‘Devil’s Cub’ was probably my first favourite Heyer, both for it’s humour, and the moment when the heroine shoots the hero to avoid being raped. How I understand that scene has changed over the years, but it has never lost its power for me.
I did wonder what I’d think of the hero this time round, especially in a post Me Too world. What I found was a novel that feels like it’s very much about consent, and an even further conviction of how subversive Heyer is as a romance writer even at the beginning of her career.
The plot of ‘Devil’s Cub’ was easier to swallow as an uncritical 13 year old than it is now, but it throws up more interesting questions now than it did then. The Devil’s Cub is the Marquis Of Vidal, the book opens with him blowing the brains of a highwayman across the road before casually resuming his journey to a party (when it’s pointed out that the ladies might object to the sight on the way home, servants are sent to clear up the mess). Within a chapter or two he’s drunk and shooting someone in a duel. As this character isn’t a common criminal there’s every possibility the Marquis will be had up for Murder, it not being the first time he’s got into this mess. He’s 23.
As well as a budding career as a serial killer, Vidal also has a thing for the ladies. He’s perusing Sophia Challoner who’s very beautiful. She has some idea of marrying him, but makes it quite clear that she’d be equally prepared to be his mistress if the price is right. He hasn’t really noticed her older sister, Mary, but Mary (20) is rather more in love with him than Sophia, and so when she gets a letter meant for Sophia planning an elopement she swaps places with her sister.
This is where the plot falls down a bit. Heyer needs to get Mary to France, and to do it she has her behave in an absurdly reckless way. Simply destroying the letter would have scotched the elopement. Disguising herself as her sister, and keeping up the pretence until they’ve reached the coast where she further pretends to be more or less up for anything is not the obvious course of action.
At this point Vidal, declares one woman is more or less as good as another, forces her into his yacht and threatens rape. Mary holds him off with a severe bout of seasickness, and once in France by shooting him with his own pistol (handily pocketed from his coach, loaded. Miraculously it doesn’t accidentally go off before she needs it). This is the point that Vidal falls in love, and Mary starts to feel guilty.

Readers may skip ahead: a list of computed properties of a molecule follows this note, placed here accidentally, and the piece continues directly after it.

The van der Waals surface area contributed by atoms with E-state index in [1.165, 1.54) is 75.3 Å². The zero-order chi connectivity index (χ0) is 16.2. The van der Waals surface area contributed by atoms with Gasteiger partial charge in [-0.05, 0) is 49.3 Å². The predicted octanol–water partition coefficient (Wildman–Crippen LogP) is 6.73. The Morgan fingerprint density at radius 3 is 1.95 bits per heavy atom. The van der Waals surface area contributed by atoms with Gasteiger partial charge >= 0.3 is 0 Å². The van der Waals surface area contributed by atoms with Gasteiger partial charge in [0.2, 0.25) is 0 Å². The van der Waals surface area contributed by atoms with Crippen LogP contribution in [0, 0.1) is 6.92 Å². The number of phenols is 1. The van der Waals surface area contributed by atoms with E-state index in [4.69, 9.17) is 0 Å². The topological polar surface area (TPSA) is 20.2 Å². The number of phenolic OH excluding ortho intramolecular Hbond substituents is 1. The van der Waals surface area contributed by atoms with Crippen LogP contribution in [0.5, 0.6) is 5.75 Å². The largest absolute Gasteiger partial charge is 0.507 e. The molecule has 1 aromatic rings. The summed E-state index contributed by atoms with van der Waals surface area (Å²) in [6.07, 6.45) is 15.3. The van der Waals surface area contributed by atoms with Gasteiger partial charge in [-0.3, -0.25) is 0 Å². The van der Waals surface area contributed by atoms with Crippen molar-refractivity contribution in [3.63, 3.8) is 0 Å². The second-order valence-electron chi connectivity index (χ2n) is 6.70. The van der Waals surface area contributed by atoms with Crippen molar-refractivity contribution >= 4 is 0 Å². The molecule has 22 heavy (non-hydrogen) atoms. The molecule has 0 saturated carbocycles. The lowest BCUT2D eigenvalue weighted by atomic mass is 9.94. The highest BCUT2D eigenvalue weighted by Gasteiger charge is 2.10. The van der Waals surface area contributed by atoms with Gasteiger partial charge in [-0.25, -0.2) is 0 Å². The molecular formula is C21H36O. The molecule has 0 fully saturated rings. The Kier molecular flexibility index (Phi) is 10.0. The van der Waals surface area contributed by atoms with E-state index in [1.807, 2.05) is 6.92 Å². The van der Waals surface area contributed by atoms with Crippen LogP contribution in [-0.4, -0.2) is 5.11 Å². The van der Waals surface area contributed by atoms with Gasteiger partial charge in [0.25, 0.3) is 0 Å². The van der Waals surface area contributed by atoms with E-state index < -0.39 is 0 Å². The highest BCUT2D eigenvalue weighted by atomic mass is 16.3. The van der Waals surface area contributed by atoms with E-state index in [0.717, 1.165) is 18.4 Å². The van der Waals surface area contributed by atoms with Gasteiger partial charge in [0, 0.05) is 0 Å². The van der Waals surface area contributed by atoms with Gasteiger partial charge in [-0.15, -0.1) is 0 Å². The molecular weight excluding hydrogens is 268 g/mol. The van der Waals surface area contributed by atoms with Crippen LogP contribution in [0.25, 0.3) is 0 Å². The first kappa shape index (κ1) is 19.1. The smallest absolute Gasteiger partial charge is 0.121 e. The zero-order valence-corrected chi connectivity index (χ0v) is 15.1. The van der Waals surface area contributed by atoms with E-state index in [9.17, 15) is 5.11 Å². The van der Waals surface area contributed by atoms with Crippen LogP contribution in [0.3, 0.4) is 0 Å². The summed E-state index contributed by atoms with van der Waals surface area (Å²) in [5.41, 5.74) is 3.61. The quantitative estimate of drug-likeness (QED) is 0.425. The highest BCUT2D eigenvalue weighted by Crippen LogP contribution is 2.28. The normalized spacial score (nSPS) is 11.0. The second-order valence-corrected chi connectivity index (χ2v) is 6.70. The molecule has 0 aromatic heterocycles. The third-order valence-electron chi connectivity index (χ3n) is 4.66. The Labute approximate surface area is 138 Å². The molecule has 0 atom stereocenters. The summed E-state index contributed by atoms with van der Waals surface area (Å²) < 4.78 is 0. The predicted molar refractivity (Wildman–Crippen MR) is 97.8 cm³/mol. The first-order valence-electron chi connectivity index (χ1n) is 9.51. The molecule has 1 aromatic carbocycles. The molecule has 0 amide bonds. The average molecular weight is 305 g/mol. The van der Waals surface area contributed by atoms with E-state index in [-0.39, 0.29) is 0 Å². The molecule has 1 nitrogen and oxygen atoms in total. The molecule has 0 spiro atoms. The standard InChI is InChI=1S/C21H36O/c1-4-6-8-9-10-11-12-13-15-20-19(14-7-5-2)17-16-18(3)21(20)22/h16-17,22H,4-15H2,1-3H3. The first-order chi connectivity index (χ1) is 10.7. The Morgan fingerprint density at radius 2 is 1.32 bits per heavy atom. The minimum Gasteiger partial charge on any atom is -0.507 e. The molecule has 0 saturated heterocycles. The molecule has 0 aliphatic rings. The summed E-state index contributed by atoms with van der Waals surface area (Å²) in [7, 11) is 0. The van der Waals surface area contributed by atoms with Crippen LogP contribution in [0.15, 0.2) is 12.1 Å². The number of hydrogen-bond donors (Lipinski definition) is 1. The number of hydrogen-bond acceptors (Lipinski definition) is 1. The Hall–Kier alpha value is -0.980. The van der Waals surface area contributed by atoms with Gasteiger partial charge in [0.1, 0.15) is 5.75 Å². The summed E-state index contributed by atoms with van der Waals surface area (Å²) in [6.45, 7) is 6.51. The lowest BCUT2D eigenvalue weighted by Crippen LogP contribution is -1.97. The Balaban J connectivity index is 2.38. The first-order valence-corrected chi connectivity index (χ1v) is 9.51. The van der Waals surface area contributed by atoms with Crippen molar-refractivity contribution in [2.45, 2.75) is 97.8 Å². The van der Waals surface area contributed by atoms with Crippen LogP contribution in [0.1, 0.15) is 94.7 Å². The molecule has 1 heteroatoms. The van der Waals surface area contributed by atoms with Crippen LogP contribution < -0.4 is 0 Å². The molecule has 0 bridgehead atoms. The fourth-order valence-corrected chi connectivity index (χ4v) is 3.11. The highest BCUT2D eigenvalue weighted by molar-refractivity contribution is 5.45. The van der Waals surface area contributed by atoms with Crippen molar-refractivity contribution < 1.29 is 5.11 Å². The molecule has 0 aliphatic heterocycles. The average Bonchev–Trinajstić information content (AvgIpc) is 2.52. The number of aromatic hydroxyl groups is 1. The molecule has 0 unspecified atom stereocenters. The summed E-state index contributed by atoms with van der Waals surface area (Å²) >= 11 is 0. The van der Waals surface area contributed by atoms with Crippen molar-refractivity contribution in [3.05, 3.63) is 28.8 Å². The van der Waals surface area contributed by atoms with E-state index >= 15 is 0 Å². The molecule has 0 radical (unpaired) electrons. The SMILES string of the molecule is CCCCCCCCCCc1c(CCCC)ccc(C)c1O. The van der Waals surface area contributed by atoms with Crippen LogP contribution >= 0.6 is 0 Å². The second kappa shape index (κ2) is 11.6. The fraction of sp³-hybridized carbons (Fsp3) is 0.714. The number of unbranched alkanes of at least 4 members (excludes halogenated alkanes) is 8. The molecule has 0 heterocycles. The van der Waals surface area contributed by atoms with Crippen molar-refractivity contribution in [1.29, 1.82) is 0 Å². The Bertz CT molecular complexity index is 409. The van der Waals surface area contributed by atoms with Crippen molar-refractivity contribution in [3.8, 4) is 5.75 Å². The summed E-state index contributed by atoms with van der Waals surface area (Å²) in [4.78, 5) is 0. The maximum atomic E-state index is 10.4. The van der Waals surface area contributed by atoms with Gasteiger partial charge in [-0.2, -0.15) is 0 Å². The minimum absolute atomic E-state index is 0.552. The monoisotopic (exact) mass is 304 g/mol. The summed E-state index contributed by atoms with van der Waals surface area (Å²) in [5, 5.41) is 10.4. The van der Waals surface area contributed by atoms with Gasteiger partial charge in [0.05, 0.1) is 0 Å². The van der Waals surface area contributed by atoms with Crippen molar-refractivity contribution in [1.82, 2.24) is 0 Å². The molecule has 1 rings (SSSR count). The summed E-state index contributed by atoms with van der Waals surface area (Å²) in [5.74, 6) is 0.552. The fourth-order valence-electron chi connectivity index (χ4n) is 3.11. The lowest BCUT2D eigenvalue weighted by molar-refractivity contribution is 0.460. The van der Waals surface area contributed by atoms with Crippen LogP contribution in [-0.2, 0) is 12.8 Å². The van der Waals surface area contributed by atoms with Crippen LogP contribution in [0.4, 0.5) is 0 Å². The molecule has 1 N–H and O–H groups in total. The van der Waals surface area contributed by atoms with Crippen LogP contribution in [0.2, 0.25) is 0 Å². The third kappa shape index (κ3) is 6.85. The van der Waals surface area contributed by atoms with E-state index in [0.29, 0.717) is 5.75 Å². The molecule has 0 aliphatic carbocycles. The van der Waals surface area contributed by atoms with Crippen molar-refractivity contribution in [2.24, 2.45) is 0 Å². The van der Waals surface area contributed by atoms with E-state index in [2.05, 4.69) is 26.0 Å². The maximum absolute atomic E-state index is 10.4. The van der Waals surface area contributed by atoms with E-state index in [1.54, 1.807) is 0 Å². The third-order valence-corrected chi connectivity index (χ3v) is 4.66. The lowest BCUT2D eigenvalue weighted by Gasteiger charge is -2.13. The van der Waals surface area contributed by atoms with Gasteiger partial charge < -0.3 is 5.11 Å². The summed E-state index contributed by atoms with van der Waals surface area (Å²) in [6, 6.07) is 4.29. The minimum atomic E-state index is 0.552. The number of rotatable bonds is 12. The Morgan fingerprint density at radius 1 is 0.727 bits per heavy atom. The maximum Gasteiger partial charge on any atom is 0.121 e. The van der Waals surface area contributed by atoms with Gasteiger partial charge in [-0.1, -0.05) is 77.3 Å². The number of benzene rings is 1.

I thought the threats of rape and violence would bother me more, but Mary consents to get into the coach, she opts to stay in it, and when she reveals her identity she does it in a way designed to provoke anger and possibly expectation. To make sense of her it’s hard not to think that part of her wants to be carried off and relieved of the responsibility of decision making. Heyer could have turned this into a rape fantasy along the lines of The Sheik, but instead she gives Mary a gun, and a determination to find a job.
Nor is it enough for Mary when she comes to believe that Vidal might love her. She needs his family’s consent to any marriage, for the entirely realistic reason that a family rift is a poor start to a relationship. Vidal in turn has had to come to terms with his behaviour, which he does with surprising honesty - he doesn’t gloss over the threats of rape, and it’s noticeable when the couple finally kiss that he’s paying attention too, and respecting her responses.
None of this is as black or white as I might have expected it to be, through both the main plot, and the various sub plots around it Heyer is either poking fun at romance conventions, or undermining them. Despite the way the plot unfolds the way the main characters behave rings true in all their stupid decisions, and so the issues at play are surprisingly complex and relevant.
As a footnote it seems apt that Heyer’s son, the judge Sir Richard Rougier, is on record expressing that women have a right to dress provocatively without fear of being attacked.